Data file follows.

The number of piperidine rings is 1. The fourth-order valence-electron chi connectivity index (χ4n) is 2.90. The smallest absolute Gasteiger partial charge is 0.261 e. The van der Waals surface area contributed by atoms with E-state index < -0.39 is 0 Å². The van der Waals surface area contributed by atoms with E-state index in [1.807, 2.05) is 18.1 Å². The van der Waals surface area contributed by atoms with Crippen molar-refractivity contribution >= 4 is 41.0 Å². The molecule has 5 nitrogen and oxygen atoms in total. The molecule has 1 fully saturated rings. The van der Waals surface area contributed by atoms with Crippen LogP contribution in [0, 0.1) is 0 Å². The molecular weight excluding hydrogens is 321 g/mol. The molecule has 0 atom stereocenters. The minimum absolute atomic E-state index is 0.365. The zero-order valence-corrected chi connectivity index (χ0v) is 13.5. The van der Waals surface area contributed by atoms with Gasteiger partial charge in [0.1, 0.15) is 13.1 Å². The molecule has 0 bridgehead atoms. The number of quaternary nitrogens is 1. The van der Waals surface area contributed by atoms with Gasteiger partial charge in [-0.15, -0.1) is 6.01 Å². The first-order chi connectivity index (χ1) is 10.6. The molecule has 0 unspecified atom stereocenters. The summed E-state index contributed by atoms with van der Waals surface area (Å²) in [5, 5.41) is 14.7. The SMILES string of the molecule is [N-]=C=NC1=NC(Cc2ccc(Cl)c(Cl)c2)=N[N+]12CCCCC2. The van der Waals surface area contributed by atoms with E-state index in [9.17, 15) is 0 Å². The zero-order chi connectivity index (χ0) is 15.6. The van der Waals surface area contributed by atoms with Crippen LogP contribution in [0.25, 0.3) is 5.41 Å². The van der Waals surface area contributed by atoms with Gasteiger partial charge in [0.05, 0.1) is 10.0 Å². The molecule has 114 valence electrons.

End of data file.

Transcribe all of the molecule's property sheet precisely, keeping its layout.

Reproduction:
The number of piperidine rings is 1. The fourth-order valence-electron chi connectivity index (χ4n) is 2.90. The smallest absolute Gasteiger partial charge is 0.261 e. The van der Waals surface area contributed by atoms with E-state index < -0.39 is 0 Å². The van der Waals surface area contributed by atoms with E-state index in [1.807, 2.05) is 18.1 Å². The van der Waals surface area contributed by atoms with Crippen molar-refractivity contribution >= 4 is 41.0 Å². The molecule has 5 nitrogen and oxygen atoms in total. The molecule has 1 fully saturated rings. The van der Waals surface area contributed by atoms with Crippen LogP contribution in [0, 0.1) is 0 Å². The molecular weight excluding hydrogens is 321 g/mol. The molecule has 0 atom stereocenters. The minimum absolute atomic E-state index is 0.365. The zero-order valence-corrected chi connectivity index (χ0v) is 13.5. The van der Waals surface area contributed by atoms with Gasteiger partial charge in [0.1, 0.15) is 13.1 Å². The molecule has 0 bridgehead atoms. The number of quaternary nitrogens is 1. The van der Waals surface area contributed by atoms with Gasteiger partial charge in [-0.15, -0.1) is 6.01 Å². The first-order chi connectivity index (χ1) is 10.6. The molecule has 0 unspecified atom stereocenters. The summed E-state index contributed by atoms with van der Waals surface area (Å²) in [5, 5.41) is 14.7. The SMILES string of the molecule is [N-]=C=NC1=NC(Cc2ccc(Cl)c(Cl)c2)=N[N+]12CCCCC2. The van der Waals surface area contributed by atoms with E-state index in [9.17, 15) is 0 Å². The zero-order chi connectivity index (χ0) is 15.6. The van der Waals surface area contributed by atoms with Crippen LogP contribution in [0.25, 0.3) is 5.41 Å². The van der Waals surface area contributed by atoms with Gasteiger partial charge in [0.05, 0.1) is 10.0 Å². The molecule has 114 valence electrons.